If you were to sit in a courtroom and listen to all the trial dates being set, you'd assume that most cases go to trial. But this is far from the case. In fact, only 10 percent ever do. In the case of the other 90 percent of them, many defendants end up taking plea deals.
Prosecutors have difficulty keeping pace with the sheer number of cases that come across their desks. If they were to try every case, there would be a significant backlog in processing criminals through the legal system. It would be costly to do so as well.
One of the reasons that prosecutors plea bargain with defendants is to keep victims from the trauma of having to testify when they are unwilling. Prosecutors also plea bargain to reduce their caseloads. In exchange for not having to try a case, the prosecutor might agree to reduce the charges against a defendant. Some prosecutors may also offer plea deals in exchange for defendants testifying against others.
When prosecutors try to plea bargain, it's often advantageous for defendants to accept them. Doing so can greatly reduce the amount of time spent in jail or the money paid in fines. It can also reduce court costs and other expenses of putting on a defense.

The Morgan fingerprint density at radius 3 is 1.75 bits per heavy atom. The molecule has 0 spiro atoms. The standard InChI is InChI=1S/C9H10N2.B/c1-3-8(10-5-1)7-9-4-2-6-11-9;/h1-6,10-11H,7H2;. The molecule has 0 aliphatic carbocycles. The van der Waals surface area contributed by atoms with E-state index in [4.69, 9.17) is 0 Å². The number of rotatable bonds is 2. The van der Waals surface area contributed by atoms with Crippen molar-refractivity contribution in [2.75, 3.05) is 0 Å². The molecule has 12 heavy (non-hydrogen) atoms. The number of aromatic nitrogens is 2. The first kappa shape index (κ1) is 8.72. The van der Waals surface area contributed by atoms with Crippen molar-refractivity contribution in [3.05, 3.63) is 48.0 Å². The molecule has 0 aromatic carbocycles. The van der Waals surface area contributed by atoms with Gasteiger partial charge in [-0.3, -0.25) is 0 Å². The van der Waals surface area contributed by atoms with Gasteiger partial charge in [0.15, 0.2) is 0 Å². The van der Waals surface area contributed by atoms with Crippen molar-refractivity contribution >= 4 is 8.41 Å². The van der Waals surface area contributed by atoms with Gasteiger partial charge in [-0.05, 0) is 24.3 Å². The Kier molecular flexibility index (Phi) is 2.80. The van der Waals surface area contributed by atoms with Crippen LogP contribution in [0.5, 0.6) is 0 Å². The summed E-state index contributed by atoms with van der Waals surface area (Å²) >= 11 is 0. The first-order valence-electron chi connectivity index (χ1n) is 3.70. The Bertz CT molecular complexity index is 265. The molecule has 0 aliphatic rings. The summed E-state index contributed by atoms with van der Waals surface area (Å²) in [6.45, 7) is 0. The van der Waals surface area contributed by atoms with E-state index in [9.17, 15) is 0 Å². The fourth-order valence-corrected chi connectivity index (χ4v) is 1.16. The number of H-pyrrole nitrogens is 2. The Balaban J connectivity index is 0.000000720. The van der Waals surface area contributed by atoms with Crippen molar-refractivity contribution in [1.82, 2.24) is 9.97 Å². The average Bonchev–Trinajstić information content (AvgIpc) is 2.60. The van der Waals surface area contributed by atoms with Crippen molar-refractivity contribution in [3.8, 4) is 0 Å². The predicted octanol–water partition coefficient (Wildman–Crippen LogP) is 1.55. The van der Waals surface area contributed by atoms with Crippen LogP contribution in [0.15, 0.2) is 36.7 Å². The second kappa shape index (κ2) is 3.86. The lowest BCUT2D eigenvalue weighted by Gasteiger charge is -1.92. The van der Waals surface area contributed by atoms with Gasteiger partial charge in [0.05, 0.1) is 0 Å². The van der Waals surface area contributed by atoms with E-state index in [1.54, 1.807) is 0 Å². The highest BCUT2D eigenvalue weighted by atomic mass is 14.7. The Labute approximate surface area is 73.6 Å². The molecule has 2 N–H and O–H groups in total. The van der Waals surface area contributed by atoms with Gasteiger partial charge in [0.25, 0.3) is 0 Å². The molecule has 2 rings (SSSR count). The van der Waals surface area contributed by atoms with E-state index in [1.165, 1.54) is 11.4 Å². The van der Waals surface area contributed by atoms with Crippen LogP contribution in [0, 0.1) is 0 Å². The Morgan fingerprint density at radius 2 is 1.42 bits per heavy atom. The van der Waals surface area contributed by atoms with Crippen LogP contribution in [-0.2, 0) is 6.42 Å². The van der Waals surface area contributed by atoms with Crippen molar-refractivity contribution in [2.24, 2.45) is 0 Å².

From the perspective of a prosecutor, a plea deal can serve as a way to ensure that someone is at least held accountable for a crime. This is seen as a desirable alternative to trying a case where the defendant is acquitted by a jury.
From a defendant's perspective, in most cases, accepting a plea deal is understood as an admission of guilt. Still, it can save him or her from having to roll the dice on a jury's verdict. Plea deals can give defendants control over the outcomes of their cases by negotiating for reduced consequences.
Dunkirk residents who have been charged with crimes should learn all they can about the criminal process when determining a defense strategy. Then, you can decide whether it's best to stand trial or accept a plea deal.
Source: FindLaw, "Plea bargain pros and cons," accessed June 15, 2018